Multiple Endocrine Neoplasia Type 2
Table 3. Percentage of Patients with Clinical Features of MEN2 by Subtype continued...
ATA-level D mutations are the most aggressive and carry the highest risk of developing MTC. These mutations, which are typically seen in MEN2B, are associated with the youngest age at disease onset and the highest risk of mortality. ATA-level C mutations (codon 634) are associated with a slightly lower risk, yet the MTC in patients with these mutations is still quite aggressive and may present at an early age. ATA-level A and level B mutations are associated with a lower risk of aggressive MTC relative to the risk seen in level C and level D mutation carriers. However, the risk of MTC is still substantially elevated over the general population risk and consideration of risk-reducing thyroidectomy is warranted.
A European multicenter study of 207 RET mutation carriers supported previous suggestions that some mutations are associated with early-onset disease. For example, this study found that individuals with the C634Y mutation developed MTC at a significantly younger age (mean 3.2 years; 95% confidence interval [CI], 1.2–5.4) than individuals with the C634R mutation (mean 6.9 years; 95% CI, 4.9–8.8). In the former group of patients, risk-reducing thyroidectomy warrants consideration before the age of 5 years. Although limited by small numbers, the same study did not support a need for risk-reducing thyroidectomy in asymptomatic carriers of mutations in codons 609, 630, 768, 790, 791, 804, or 891 before the age of 10 years or for central lymph node dissection before the age of 20 years. Some authors suggest using these differences as the basis for decisions on the timing of risk-reducing thyroidectomy and the extent of surgery. Others have advocated using basal and stimulated calcitonin levels as a basis for determining the appropriate timing of thyroidectomy.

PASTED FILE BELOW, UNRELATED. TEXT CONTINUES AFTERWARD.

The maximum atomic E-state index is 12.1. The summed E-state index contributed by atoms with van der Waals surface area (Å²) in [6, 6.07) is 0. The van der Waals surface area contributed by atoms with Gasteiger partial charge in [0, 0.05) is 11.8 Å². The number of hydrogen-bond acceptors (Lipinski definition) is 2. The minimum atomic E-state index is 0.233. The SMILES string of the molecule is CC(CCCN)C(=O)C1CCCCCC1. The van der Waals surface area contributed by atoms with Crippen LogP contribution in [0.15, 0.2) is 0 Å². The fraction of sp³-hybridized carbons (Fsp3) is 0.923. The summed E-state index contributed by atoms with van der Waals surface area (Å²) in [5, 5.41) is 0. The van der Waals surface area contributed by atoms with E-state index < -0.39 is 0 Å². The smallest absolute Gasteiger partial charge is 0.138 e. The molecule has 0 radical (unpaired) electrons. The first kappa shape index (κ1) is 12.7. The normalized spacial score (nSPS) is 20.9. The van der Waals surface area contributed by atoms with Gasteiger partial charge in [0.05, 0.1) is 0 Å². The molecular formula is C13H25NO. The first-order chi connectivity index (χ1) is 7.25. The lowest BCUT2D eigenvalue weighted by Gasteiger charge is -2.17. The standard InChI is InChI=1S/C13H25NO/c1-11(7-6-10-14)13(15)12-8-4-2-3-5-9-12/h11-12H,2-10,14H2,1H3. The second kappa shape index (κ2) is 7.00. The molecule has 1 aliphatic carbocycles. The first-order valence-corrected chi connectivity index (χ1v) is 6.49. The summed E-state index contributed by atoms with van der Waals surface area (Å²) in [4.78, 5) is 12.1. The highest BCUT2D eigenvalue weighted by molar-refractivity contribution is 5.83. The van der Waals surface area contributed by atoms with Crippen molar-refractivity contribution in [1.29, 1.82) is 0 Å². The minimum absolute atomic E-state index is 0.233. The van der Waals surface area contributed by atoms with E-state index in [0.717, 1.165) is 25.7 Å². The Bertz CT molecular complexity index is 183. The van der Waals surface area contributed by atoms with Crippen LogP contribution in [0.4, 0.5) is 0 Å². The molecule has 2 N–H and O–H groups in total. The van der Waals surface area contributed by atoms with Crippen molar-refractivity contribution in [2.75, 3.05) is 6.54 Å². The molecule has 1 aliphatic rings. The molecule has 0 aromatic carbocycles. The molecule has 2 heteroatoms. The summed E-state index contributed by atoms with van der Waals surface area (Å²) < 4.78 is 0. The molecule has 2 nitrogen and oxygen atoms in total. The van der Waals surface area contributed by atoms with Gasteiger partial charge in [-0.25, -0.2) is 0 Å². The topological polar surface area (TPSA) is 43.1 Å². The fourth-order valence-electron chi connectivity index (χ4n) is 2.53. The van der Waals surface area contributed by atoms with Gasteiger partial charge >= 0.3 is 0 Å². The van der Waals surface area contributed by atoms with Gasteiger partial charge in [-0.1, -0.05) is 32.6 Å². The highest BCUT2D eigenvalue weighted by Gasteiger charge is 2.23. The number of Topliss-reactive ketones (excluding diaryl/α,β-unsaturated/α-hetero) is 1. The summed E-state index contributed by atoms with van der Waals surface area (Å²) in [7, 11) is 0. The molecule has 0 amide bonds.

Mutations 883 and 918 have only been seen in MEN2B and are associated with the earliest age of onset and the most aggressive form of MTC.[107,108,109,110,111] Approximately 95% of individuals with MEN2B will have the M918T mutation.[107,108,109,112] As discussed above, 50% of individuals with MEN2B will develop pheochromocytoma but PHPT is rare. In addition to mutations at codons 883 and 918, some individuals with a MEN2B-like phenotype have been found to carry two germline mutations.[113,114,115,116,117] It is likely that as testing for RET becomes more common in clinical practice, additional double mutation phenotypes will be described.